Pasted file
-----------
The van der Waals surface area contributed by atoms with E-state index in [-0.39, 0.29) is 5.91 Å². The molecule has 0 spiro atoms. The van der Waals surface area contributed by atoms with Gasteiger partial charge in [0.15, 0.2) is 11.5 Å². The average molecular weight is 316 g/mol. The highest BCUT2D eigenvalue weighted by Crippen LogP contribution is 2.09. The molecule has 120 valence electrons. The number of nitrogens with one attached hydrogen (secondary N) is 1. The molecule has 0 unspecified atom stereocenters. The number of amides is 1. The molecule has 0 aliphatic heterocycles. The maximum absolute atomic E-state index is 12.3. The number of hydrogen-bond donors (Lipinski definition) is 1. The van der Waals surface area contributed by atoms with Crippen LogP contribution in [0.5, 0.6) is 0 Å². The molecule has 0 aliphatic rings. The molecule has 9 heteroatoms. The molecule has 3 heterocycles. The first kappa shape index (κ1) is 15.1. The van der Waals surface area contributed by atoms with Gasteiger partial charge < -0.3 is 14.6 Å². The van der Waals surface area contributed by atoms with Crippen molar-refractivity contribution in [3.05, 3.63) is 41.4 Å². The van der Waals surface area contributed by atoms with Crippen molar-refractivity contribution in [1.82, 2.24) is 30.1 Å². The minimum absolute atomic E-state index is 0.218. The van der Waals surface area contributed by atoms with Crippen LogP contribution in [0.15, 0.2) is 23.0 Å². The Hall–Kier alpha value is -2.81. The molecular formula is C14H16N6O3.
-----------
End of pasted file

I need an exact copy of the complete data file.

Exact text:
The van der Waals surface area contributed by atoms with E-state index in [-0.39, 0.29) is 5.91 Å². The molecule has 0 spiro atoms. The van der Waals surface area contributed by atoms with Gasteiger partial charge in [0.15, 0.2) is 11.5 Å². The average molecular weight is 316 g/mol. The highest BCUT2D eigenvalue weighted by Crippen LogP contribution is 2.09. The molecule has 120 valence electrons. The number of nitrogens with one attached hydrogen (secondary N) is 1. The molecule has 0 unspecified atom stereocenters. The number of amides is 1. The molecule has 0 aliphatic heterocycles. The maximum absolute atomic E-state index is 12.3. The number of hydrogen-bond donors (Lipinski definition) is 1. The van der Waals surface area contributed by atoms with Crippen LogP contribution in [0.5, 0.6) is 0 Å². The molecule has 0 aliphatic rings. The molecule has 9 heteroatoms. The molecule has 3 heterocycles. The first kappa shape index (κ1) is 15.1. The van der Waals surface area contributed by atoms with Gasteiger partial charge < -0.3 is 14.6 Å². The van der Waals surface area contributed by atoms with Crippen molar-refractivity contribution in [3.05, 3.63) is 41.4 Å². The van der Waals surface area contributed by atoms with Crippen molar-refractivity contribution in [1.82, 2.24) is 30.1 Å². The minimum absolute atomic E-state index is 0.218. The van der Waals surface area contributed by atoms with Crippen LogP contribution in [0.15, 0.2) is 23.0 Å². The Hall–Kier alpha value is -2.81. The molecular formula is C14H16N6O3.